The Economy as Governing Imaginary-Podcast-Ritu Birla

Speaking Otherwise is a podcast series on the Contemporary, hosted by the Centre for the Study of Developing Societies (CSDS).  In this podcast, we speak to well-known scholars from the humanities and the social sciences on the critical questions of our times. 

The Economy as Governing Imaginary 

In this episode, Prathama Banerjee speaks to Ritu Birla on how economic thinking operates as the language of governance in our contemporary.  What is the relationship between law, economics and culture? What is the relationship between the economic public and the democratic people?  Is economics politics by another name? What does it mean to rewrite the history of economic thought from a colonial and postcolonial perspective?  How does this history inform our global contemporary often described in terms of neo-liberalism? How should humanities scholars engage with the discipline of economics?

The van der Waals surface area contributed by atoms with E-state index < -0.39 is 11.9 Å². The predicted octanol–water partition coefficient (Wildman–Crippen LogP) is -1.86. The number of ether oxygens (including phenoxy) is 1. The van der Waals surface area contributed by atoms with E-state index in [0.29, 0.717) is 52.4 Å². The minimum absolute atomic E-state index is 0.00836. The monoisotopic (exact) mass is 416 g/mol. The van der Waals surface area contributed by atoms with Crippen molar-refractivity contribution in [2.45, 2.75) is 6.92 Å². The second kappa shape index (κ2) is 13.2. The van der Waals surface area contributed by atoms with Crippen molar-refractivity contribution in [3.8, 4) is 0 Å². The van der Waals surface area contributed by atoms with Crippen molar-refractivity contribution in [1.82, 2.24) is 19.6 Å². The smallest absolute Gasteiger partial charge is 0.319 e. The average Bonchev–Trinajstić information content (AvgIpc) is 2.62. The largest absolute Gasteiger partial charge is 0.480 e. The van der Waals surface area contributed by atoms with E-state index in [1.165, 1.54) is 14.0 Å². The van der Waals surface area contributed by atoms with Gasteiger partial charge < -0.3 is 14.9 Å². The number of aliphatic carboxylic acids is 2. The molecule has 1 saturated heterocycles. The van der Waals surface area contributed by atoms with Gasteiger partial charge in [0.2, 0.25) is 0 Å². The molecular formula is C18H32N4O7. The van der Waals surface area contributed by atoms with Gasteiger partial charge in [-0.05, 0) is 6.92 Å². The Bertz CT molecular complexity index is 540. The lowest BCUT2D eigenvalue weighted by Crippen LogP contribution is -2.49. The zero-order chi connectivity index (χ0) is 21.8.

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Ritu Birla is a historian and theorist who brings the study of capitalism to political, social and cultural thought.  She is tenured in the Department of History at the University of Toronto, where she directs a project on global governance, economy and society. She earlier held positions as the Richard Charles Lee Director of the Asian Institute at the Munk School, and before that, Director of the Asian Institute’s sub-unit, the Centre for South Asian Studies. Professor Birla has deployed the (post)colonial site as an analytical lever to unpack that lived imaginary we call “the economy.”  She has published widely across the humanities and social sciences on capitalism’s forms and media of governing, the production of the economic subject, and the legal fictions that animate market society. She is the author of Stages of Capital: Law, Culture and Market Governance in Late Colonial India (Duke University Press, 2009; Orient Blackswan India, 2010). Recognized for its foundational analysis of colonial law on markets alongside the practices of “vernacular capitalism,” it has mapped the installation of “the economy” as abstract public as distinguished from native “culture.”  Birla’s writing has contributed to building and globalizing a “new history of capitalism” since the financial crisis of 2007-8.  She has also co-edited Speculation: India and Futures of Capitalism, in Comparative Studies of South Asia, Africa and Middle East 35:3 (Dec. 2015), a project that delves into the subcontinent to uncover new global practices that play with instabilities of value for both profit and survival. Her recent research investigates genealogies of speculation and financialization, themes that structure her current book project solicited by Duke University Press, Neoliberalism and Empire, for which she received a Jackman Humanities Institute Faculty Research Fellowship. Other current projects include research on law and the history of philanthropy; currency and global governance; family law as constitutive “outside” for liberal market society; and the historiography of capitalism as seen from non-western sites. She is a member of the Senior Editorial Board of the award-winning journal Public Culture and on the Editorial Advisory Board of Capitalism: A Journal of History and Economics.